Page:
New Discoveries on the Benefits of N-Acetylcysteine (NAC) - From Antioxidant Support to Mental Health and More

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NAC supplement benefits
NAC benefits are more wide-reaching than previously thought.

NAC is a perfect example of a compound that you think you know what it does, and you dive deeper and realize the effects are more extensive than you have imagined.

NAC is most widely known for supporting glutathione levels in the body. The benefits of glutathione are far-reaching and many.

In the body, NAC supports L-cysteine levels - an amino acid building block that is the limiting factor for the production and maintenance of glutathione levels.

Below I explore the benefits of NAC - discussing glutathione support, but also other less appreciated effects of this unique and powerful nutritional compound.

Mucus Thinning:

  • NAC is regarded for its ability to thin mucus secretions given its "mucolytic" properties.

  • It's been used for chronic obstructive pulmonary disease (COPD) support, influenza, pulmonary fibrosis (1; 2). A meta-analysis looked at the treatment of patients with chronic bronchitis and COPD patients with NAC at doses below or above 600mg per day. The authors found those with supplementation was associated with fewer episodes of worsening, and doses ranged from 600mg daily to over 1200mg especially if an airway has verified obstruction (3)

  • May support acute respiratory distress syndrome (SARS) which can be related to viral infection, as well as bronchitis (4).

Biofilm Disruption:

  • Bacteria can produce mucus-like material called biofilm that protects and nourishes the microbial community. Biofilm can also “hide” unwanted bacteria from immune recognition. NAC has been shown to prevent biofilm formation and also help break down existing biofilm with an excellent safety record (5).

  • When microbial biofilm is disrupted, it opens the door for other antimicrobial compounds to work more effectively (6).

Glutathione Support:

support glutathione naturally
NAC supports the supply of L-cysteine that is the most limiting factor in glutathione production - it’s the raw material that runs out first when your body calls for more glutathione (7; 8).

  • Glutathione supports potent and foundational antioxidant support in the body (9). Antioxidant support supports mitochondrial health, vascular health, and mops up free radicals produced during inflammation (10)

  • Useful for acetaminophen toxicity (brand names such as Tylenol), and might be a promising support for non-medication induced liver failure (11)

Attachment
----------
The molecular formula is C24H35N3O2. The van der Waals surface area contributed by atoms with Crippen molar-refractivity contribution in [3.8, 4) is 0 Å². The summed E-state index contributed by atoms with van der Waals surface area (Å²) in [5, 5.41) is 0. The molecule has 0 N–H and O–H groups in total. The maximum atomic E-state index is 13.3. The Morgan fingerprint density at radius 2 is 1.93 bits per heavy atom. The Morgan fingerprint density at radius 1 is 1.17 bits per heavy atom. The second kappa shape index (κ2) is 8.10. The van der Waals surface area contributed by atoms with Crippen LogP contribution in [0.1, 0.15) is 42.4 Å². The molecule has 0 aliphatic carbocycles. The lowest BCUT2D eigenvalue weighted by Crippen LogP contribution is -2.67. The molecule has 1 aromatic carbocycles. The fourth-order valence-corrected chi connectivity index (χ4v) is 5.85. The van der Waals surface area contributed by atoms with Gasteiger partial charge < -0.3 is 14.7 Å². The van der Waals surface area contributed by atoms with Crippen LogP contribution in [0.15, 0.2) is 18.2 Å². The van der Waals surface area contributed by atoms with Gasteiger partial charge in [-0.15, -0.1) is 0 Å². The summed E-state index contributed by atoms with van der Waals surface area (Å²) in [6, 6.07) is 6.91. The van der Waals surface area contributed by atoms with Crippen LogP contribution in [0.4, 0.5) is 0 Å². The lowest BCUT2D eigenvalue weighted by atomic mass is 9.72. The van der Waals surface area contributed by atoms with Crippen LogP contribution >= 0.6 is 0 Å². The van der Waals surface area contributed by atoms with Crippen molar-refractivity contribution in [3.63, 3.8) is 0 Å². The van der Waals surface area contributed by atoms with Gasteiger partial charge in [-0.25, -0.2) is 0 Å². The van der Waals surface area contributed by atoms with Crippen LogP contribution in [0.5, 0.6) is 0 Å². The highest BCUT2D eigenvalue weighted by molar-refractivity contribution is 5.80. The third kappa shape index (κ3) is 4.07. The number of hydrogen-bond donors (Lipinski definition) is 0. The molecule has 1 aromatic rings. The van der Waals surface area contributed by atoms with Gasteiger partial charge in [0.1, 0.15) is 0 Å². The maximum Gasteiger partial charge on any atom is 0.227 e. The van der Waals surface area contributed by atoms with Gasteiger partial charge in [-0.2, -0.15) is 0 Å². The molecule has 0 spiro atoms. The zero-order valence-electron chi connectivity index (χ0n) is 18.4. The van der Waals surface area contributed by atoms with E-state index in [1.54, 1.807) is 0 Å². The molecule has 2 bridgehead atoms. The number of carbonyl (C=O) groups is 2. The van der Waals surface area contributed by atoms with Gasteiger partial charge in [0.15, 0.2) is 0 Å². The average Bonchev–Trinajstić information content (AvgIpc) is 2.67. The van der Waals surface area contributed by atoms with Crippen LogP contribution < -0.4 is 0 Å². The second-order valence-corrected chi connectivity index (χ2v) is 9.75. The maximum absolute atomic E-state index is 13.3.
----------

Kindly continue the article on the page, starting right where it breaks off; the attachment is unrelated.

• A detoxification aid after consuming the contrast solution used for some imaging procedures (12)

  • May support body defenses against pesticide exposure - chemicals we're exposed to daily (13)

Anti-Inflammatory Support:

  • Anti-inflammatory in nature as glutathione acts as an antioxidant and supports regulation of immune cell messengers and immune responses (14)

  • A major source of inflammation of the body is known as endotoxemia - the movement of toxins from the gut into the bloodstream - via a “leaky gut”.

    The endotoxins are known as lipopolysaccharides (LPS) and they derive from bacteria in the gut. When released and absorbed through a leaky gut, endotoxins invite the release of pro-inflammatory cell messengers throughout the body including the brain.

    “Sepsis” is a term more widely known - and is a severe end-stage of endotoxemia. In sepsis, the body is overwhelmed by these inflammatory compounds and cell messengers - creating a “cytokine storm” that causes severe damage to organs and tissues - often resulting in death.

    One does not need to be in “septic shock” to benefit from a reduction of endotoxemia - low-level endotoxemia is a major contributor to every known chronic disease process in the body.

    NAC treatment may provide benefits against endotoxemia.

    In an animal model, NAC treatment successfully reduced the release of inflammatory cell messengers, minimized the effect of endotoxins on blood pressure, and was associated with a decrease in markers of inflammation and organ injury (15).

    Glutathione, which is supported by NAC, also helps neutralize oxidative compounds produced from inflammatory cell messengers, infection, and other toxic agents and promotes immune balance.

Vascular Relaxation:

NAC may support nitric oxide-related systems during stress, infection, and toxicity.

  • Nitric oxide supports the relaxation of blood vessels and lowers blood pressure - improving blood flow to tissues and the subsequent delivery of nutrients, cell messengers, and immune cells - as well as the removal of cell waste and debris.

  • As the brain demands some 20% of total blood supply - there is potential for NAC’s benefit for psychiatric conditions to be related, in part, to its modulation of vessel relaxation.